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D&D General Old School DND talks if DND is racist.

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jasper

Rotten DM
Nick Cole responses to upcoming Wired article which hints that DnD fans are racists. Nice Cole is author. His books are Ctrl Alt Revolt, Soda Pop Soldier: A novel #1. Kind of cyberpunk.
Both people wander all over the subject. IT is about 41 minutes long.
 

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Umbran

Mod Squad
Staff member
First D&D is Satanic. Then it's Antisocial. Now it's Racist.

Well, yeah. I mean, not the Satanic part, but...

D&D is people. Lots of people. And, much as we may like to think otherwise, there's nothing about RPGs that selects against any of the bad traits of humanity.

So, racism, sexism, and such - you'll find them here, like you'll find them anywhere. The question for each of us is whether we dismissively wave it away, or whether we look at it and work to change that.

I haven't watched the video yet, but... a couple of older white men talking about racism? Not sure that's going to be relevatory.
 

Oofta

Title? I don't need no stinkin' title.
Any summary? I don't really want to make the time to listen to it, but I am curious.

Are there a few sentences here and there in the books that could be interpreted as racist? Sure. Is the game overall racist? I don't think so, no more than any other mass entertainment. It's virtually impossible for something like D&D to not have small bits and pieces that can be cherry picked to make a case for anything you want.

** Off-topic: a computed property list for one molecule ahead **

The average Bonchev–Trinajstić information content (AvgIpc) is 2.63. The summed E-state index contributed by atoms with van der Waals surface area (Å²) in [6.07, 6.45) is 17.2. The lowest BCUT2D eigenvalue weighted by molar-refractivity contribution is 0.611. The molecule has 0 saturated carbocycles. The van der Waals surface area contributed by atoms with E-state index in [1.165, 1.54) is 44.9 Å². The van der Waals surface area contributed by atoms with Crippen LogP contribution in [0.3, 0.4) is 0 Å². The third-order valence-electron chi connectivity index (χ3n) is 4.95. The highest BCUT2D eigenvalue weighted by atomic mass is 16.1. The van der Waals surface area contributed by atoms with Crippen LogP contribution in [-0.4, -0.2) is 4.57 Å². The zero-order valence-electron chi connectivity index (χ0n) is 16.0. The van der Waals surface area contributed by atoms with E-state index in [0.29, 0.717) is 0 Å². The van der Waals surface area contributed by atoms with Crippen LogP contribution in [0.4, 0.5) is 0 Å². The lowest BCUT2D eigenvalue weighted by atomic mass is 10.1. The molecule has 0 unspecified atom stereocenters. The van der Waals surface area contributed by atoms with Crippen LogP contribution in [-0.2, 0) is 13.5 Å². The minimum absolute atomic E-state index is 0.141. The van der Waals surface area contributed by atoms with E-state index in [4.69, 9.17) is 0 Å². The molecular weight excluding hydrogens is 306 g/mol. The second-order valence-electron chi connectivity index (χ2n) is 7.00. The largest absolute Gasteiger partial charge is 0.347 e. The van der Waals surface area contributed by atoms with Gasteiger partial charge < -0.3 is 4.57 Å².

People see legitimate issues in the culture at large, D&D is a big target, I think many of the issues are projection. Doesn't mean we should not try to be aware of the issues, but D&D is just a ruleset.
 

Alzrius

The EN World kitten


jasper

Rotten DM
Any summary? I don't really want to make the time to listen to it, but I am curious.

Are there a few sentences here and there in the books that could be interpreted as racist? Sure. Is the game overall racist? I don't think so, no more than any other mass entertainment. It's virtually impossible for something like D&D to not have small bits and pieces that can be cherry picked to make a case for anything you want.

People see legitimate issues in the culture at large, D&D is a big target, I think many of the issues are projection. Doesn't mean we should not try to be aware of the issues, but D&D is just a ruleset.
Best summary I can give. Some players maybe racists but the Author of the article is just picking on D&D to get notice.
 



Mallus

Legend
So let me do an 'old man in before the lock' and add my hastily-considered thoughts:

1. Personally speaking, I haven't found D&D and its community to be racist. I say this as a person of color, whose first long running D&D group was %75 people of color. I freely admit some of this amounts to mere good fortune.

2. Intellectually speaking, yeah D&D has a lot of racist elements inherited primarily from the fiction that inspired it. But I like a lot of that fiction, and moreover it holds no sting for me; I can chalk it up to reflecting the attitudes & culture of its time, as all fiction does, one way or the other.

3. Theoretically speaking, a lot of the racism D&D gets accused of is race essentialism, which is oddly also prevalent in certain kinds of social justice rhetoric, as scholars like Adolph Reed at the University of Pennsylvania like to point out.